It's a moment when most of us re-evaluate our lives, and there's a lot to be hopeful about!
Many people experience a midlife crisis in their 40s, and it hits them like a major earthquake. We’ve all been warned this crisis could come, and maybe have seen others go through it before us. Even so, when we ourselves hit our 40s, we tend to re-evaluate our lives, and the results often leave us less than happy. For example:
- We see that time is passing and the results of our work haven’t come as quickly and abundantly as we expected.
- We thought that by the time we turned 40, we’d have achieved stability in our lives, but for whatever reason, we still live in uncertainty and have important obstacles to overcome.
- People we relied on have failed us.
- Worst of all, we realize that we need at least 10 more years to achieve what we thought we could realistically have done by now.
Around the time we turn 40, we tend to realize that the passing of time is an unavoidable and inherent part of the human condition, and that there’s nothing we can do to escape it. There’s no alternative: We need to get used to the idea that we’re growing older every day, and that the life we have left before us is now less than the what we’ve already lived.
Indeed, according to statistics and the possibilities of current technology, by the age of 40 we’ve already lived about half of our life. We’re not young anymore, and our health isn’t likely as good as it used to be. We need to take the necessary steps to keep ourselves healthy.
But, why a crisis? Why do we end up with a sensation of failure or of being unable to achieve our dreams?
Each person is different, and will have different reasons for feeling the way they do, but there are some common elements to most midlife crises. The most important is that, for many people, it’s the first time they really become aware of their mortality, of the finite and precarious nature of human beings.
When we’re young, we tend to think we’re like Superman, but by the time we’ve lived four decades, life has taught us otherwise. Maybe we’ve lost a job, or despite having always been healthy, we’ve been laid low by an accident or disease. Perhaps we thought our marriage was healthy until one fine day our spouse left us without even giving a good explanation.
Sometimes, we don’t need something that dramatic to happen; we simply come to see that our life isn’t living up to the idealistic and unrealistic expectations of our youth.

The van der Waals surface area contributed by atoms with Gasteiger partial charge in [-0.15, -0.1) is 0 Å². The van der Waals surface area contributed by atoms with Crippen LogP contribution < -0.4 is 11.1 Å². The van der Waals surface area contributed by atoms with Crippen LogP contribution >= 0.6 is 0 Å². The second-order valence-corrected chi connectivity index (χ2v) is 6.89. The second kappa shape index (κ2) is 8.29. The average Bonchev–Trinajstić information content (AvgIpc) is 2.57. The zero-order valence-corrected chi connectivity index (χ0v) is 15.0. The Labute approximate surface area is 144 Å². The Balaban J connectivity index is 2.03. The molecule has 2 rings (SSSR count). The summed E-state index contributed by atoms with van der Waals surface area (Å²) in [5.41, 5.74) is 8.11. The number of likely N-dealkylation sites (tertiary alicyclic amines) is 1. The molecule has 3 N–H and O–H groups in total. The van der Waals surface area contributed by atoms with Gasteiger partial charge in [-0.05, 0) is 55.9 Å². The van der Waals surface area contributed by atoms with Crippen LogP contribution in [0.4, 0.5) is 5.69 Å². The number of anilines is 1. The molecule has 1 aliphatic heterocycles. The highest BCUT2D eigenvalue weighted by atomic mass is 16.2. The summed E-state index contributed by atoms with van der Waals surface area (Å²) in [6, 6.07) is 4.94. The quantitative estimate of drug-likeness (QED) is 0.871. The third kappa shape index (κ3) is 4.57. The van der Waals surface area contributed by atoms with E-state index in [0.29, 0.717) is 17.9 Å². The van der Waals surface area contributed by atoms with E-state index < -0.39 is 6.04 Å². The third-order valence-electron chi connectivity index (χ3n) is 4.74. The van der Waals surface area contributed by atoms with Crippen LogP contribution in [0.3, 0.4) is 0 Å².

What can we do, then?
- First of all, we need to be humble. Humility is the truth, according to Saint Teresa of Jesus. We need to look at the reality of life, without fooling ourselves or trying to sweeten the pill. It can be helpful to pray, or even to go on a spiritual retreat, asking God to help us see ourselves as He sees us.
- We need to revise our expectations for ourselves in the various areas of our life: professional, social, family… We need to identify the real situation, and what we can realistically expect to achieve.
- What is our purpose in life? Who or what do we live for? What’s really our driving motivation? We should analyze whether or not that purpose is a good one: it might be too egoistic, pragmatic, or idealistic — or all three.
- With the above information as our starting point, ask for help. Ask God in prayer, ask a therapist, or a friend or family member… Ask someone with real-life experience in the area where we need to improve.
- Come up with a “revised edition” of your goals in life. Like a digital map with GPS, we need to recalculate our route with the updated coordinates of where we are and where we want to be. The important thing, in the end, is to keep moving towards our goal. We’re not in a race with anyone.
- Celebrate the beginning of your second 40 years of life! Be positive, and think about the experience you’re accumulating, all the good things you’ve lived and received until now, and everything you hope to achieve in the future. It’s worth a toast in gratitude, even if we only raise a toast in our heart.
- From now on, try to maintain this attitude of gratefulness. We all need to thank God, and, when possible – even if only in our heart – the people who have helped us throughout our life: family and friends, teachers, random people who have showed us kindness even in brief interactions, etc. If we live each day with awareness of who we are and where we’re going, appreciating all the good in our past and present, we won’t wake up one day realizing we’re 80 years old and feeling as if we haven’t lived our life to the full.
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